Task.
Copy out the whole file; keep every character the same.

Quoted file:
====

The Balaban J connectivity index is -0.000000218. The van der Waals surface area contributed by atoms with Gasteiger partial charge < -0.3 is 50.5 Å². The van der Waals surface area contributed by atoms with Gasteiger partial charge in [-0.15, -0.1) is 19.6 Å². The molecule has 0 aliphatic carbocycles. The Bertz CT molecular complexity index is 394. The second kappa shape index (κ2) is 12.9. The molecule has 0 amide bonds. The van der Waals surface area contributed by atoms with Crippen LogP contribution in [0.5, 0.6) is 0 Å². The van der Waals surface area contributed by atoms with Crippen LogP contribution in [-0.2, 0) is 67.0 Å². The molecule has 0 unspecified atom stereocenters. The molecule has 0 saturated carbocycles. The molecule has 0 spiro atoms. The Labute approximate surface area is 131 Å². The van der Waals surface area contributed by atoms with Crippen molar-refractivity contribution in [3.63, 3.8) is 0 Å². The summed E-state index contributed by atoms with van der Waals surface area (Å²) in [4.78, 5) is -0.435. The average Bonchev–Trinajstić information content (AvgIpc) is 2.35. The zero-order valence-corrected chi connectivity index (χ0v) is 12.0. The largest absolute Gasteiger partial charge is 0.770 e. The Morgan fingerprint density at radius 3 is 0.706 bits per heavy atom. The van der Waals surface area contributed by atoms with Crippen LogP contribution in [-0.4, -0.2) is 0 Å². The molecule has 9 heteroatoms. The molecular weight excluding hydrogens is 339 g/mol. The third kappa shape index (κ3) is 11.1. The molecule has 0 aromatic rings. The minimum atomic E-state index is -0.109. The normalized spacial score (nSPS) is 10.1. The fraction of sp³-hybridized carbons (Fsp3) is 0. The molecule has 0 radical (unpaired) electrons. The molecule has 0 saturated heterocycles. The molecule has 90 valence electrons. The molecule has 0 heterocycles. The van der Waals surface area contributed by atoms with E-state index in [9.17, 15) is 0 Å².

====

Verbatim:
The Balaban J connectivity index is -0.000000218. The van der Waals surface area contributed by atoms with Gasteiger partial charge < -0.3 is 50.5 Å². The van der Waals surface area contributed by atoms with Gasteiger partial charge in [-0.15, -0.1) is 19.6 Å². The molecule has 0 aliphatic carbocycles. The Bertz CT molecular complexity index is 394. The second kappa shape index (κ2) is 12.9. The molecule has 0 amide bonds. The van der Waals surface area contributed by atoms with Crippen LogP contribution in [0.5, 0.6) is 0 Å². The van der Waals surface area contributed by atoms with Crippen LogP contribution in [-0.2, 0) is 67.0 Å². The molecule has 0 unspecified atom stereocenters. The molecule has 0 saturated carbocycles. The molecule has 0 spiro atoms. The Labute approximate surface area is 131 Å². The van der Waals surface area contributed by atoms with Crippen molar-refractivity contribution in [3.63, 3.8) is 0 Å². The summed E-state index contributed by atoms with van der Waals surface area (Å²) in [4.78, 5) is -0.435. The average Bonchev–Trinajstić information content (AvgIpc) is 2.35. The zero-order valence-corrected chi connectivity index (χ0v) is 12.0. The largest absolute Gasteiger partial charge is 0.770 e. The Morgan fingerprint density at radius 3 is 0.706 bits per heavy atom. The van der Waals surface area contributed by atoms with Crippen LogP contribution in [-0.4, -0.2) is 0 Å². The molecule has 9 heteroatoms. The molecular weight excluding hydrogens is 339 g/mol. The third kappa shape index (κ3) is 11.1. The molecule has 0 aromatic rings. The minimum atomic E-state index is -0.109. The normalized spacial score (nSPS) is 10.1. The fraction of sp³-hybridized carbons (Fsp3) is 0. The molecule has 0 radical (unpaired) electrons. The molecule has 0 saturated heterocycles. The molecule has 90 valence electrons. The molecule has 0 heterocycles. The van der Waals surface area contributed by atoms with E-state index in [9.17, 15) is 0 Å².